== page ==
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Environmental Activist Completes Gowanus Canal Swim In Attempt To Bring Awareness To Its Polluted Waters

NEW YORK (CBSNewYork) -- Christopher Swain has set out to swim the length of the polluted Gowanus Canal before, but on Saturday, he finally succeeded at his mission.

Swain donned protective gear and jump into the canal in Brooklyn on Saturday. He made it the entire 1.8-mile length.

As CBS2's Ilana Gold reported, Swain was dressed in a dry suit and goggles, and was wearing protective skin cream.

The canal is currently a Superfund site, but Swain said it was worth it to make the swim.

"I'm willing to go in there to make that point -- to say it's OK to want things to be different; it's OK to put yourself on the line," Swain said.

Swain, 47, of Boston, made headlines back on Earth Day in April, when he also swam in the canal. But only made it part of the way. He had to abandon the previous swim due to storms.

He told WCBS 880 that this time, he felt like he had completed his mission.

"I feel like this was an undone thing from April. In April, I tried to swim the whole thing, but I had to stop because of thunderstorms," Swain said. "But it felt really good to swim the entire length of the canal finally, and to have that experience."

Swain has said the goal of his Gowanus Canal swims is to raise awareness about just how filthy the waterway is so it can one day be swimmable for everyone. But back in April, the U.S. Environmental Protection Agency warned him not to go through with it.

The water contains cancer-causing agents and bacteria, WCBS 880's Marla Diamond reported in April. Even venereal disease has been found at the bottom of the canal.

Swain on Saturday did concede that the canal water was not exactly pleasant.

"There's some floating trash. There was some brown scum. There's some foam from the emulsified oils and grease and stuff that's in the water. So it's pretty disgusting," he said. "And there's of course the different tastes – like you can taste metal, and you can taste gas, and you can taste detergents."

But Swain said conditions were far less unappealing than back in April, when rain had brought even more repulsive pollutants.

"It was different. Last time, it rained the day before, so it was much more a sensation of swimming through a dirty diaper. This time, it wasn't as much that. It was more a broader range of industrial and petroleum smells, because it hasn't rained in a while," Swain said. "So that was probably good – that means less sewage in there; fewer pathogens – you know, bacteria, viruses, protozoans – all the stuff that can make you sick."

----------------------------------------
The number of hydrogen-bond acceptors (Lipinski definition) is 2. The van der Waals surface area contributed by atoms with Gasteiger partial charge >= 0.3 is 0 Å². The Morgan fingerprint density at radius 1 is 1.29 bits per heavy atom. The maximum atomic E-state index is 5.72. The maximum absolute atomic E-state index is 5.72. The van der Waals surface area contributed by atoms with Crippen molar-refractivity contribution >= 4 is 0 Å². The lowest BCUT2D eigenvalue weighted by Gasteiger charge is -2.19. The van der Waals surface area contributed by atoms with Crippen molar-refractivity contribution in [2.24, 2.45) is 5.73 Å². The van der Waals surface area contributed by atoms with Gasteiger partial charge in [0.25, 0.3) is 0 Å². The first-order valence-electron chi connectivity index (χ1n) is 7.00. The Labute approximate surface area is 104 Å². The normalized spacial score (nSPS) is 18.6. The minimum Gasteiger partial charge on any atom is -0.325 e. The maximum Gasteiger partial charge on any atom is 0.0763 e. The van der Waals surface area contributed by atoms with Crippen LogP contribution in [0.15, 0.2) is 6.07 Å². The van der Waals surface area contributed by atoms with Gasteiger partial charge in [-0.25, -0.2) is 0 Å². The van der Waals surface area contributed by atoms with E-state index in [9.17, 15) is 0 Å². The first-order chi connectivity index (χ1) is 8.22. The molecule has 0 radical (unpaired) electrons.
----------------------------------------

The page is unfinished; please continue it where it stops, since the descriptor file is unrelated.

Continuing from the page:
Onlookers were amazed that Swain was up for the challenge.

"I think it's pretty crazy," said Max Kotsonis.

But Swain was sending the message that the water needs to get cleaned up fast so that one day, everyone can swim in it.

He also said he wanted to draw attention to what he believes is an insufficient cleanup effort by the EPA.

"The issue with the Gowanus is that the cleanup that's under way now – the EPA's leading – is only a partial cleanup. They're just going to scoop up the toxic mud at the bottom of the canal. But that won't necessarily leave the canal clean enough for swimming," he said. "In other words, you still need to protect the water, not just the mud at the bottom of the canal."

Accompanied by a safety team and research crew, Swain also documented the dirty conditions so he could bring his findings to local schools and teach students about it.

"They can get a sense of the canal and the problems they need solving, and they can get started problem solving," he said.

He said he believed his swim was a success.

"You know, when I see hundreds of people out there on the shore and on the bridges and stuff watching, and they're all smiling and cheering and stuff, I think, these are all people who like the idea of a Gowanus Canal that would be swimmable," Swain said. "They like the idea that you can take something that is arguably one of the dirtiest waterways in America and turn it into a jewel."

This latest swim will be Swain's last until the environmental cleanup is complete.

"I promised my friends at the 78th Precinct if I successfully finish this, they would never see me in the Gowanus Canal again," he said.

The EPA said federal teams have been cleaning up the site, but it could take a decade to finish the work.

Swain said his next swim will be in the Newtown Creek at the north end of Greenpoint, Brooklyn.

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